These are not muscle bikes, they are bikes that bring all of the advantages of sports bikes to a more manageable cruiser use case like mine. As opposed to doing less than most, they do substantially more. The diavel in particular has an intense amount of power for highway riding. Is far more maneuverable than any cruiser i’ve owned in lane-splitting situations or twisties. It is completely stable and rattle-free at speeds well in excess of anything reasonable (i often have to check my speedo if i don’t have a car nearby for reference as this bike feels so rock solid at 120/130mph that you can easily go over 100 without even noticing.) And does all of this with a mid-mount seating position that my 42-year old ass highly prefers to lying down on a hayabusa for my commute.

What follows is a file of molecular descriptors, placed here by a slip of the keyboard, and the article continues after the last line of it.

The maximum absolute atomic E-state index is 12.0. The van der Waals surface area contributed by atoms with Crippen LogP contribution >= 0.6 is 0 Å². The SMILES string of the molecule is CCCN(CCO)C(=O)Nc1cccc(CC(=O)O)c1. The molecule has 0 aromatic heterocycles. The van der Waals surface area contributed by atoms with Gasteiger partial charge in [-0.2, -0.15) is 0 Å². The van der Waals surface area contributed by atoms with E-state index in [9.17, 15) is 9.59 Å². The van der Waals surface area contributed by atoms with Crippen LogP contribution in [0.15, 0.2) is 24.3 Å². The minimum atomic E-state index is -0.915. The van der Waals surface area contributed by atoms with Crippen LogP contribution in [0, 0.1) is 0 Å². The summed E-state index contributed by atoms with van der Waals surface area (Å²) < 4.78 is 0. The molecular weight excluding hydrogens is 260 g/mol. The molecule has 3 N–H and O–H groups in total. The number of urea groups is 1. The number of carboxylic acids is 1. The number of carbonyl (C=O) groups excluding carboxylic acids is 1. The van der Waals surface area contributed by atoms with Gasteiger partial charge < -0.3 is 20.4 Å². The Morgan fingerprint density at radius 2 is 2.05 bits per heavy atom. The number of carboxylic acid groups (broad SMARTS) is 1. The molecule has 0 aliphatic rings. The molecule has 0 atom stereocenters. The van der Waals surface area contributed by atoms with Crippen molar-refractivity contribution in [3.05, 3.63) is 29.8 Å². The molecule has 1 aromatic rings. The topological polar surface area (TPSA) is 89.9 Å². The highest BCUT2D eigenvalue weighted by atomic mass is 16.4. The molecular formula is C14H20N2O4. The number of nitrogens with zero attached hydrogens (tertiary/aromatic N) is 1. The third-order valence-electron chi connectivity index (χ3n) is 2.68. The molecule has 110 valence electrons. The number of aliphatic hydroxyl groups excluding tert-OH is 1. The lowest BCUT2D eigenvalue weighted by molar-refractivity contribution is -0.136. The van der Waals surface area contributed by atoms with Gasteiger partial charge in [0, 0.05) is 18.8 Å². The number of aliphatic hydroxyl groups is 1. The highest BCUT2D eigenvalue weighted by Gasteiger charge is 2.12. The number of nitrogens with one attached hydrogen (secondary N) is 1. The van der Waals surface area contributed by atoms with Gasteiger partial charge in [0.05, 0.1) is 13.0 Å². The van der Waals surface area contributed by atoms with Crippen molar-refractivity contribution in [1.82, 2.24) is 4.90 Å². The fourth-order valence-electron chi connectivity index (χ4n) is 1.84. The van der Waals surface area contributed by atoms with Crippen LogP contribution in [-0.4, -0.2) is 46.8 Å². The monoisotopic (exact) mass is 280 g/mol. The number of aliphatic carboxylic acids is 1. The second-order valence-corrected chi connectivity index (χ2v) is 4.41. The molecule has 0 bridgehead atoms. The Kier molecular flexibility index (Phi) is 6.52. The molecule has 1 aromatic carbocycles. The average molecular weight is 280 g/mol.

Don’t criticize products you haven’t used or don’t understand. If you love your ctx700, more power to you, we’re all in this together. But putting down two of the best bikes made because you want to feel better about that choice isn’t smart.

  2. Yamaha should build something like the Diavel using the R1 crossplane engine. Why?
    -Awesome sound (a must for a power cruiser)
    -Weighs, handles, stops like a Diavel
    -Much Cheaper than the V Max
    – les R&D for Yamaha (using existing components)

  3. At least with old muscle cars, you didn’t have to worry about fuel capacity…

    Not only that but, 27 mpg? out of a 1.7L? in something that only weighs 800lbs!?

    That makes zero sense, you can get better mpg out of a 200hp car that weighs almost 3000lbs…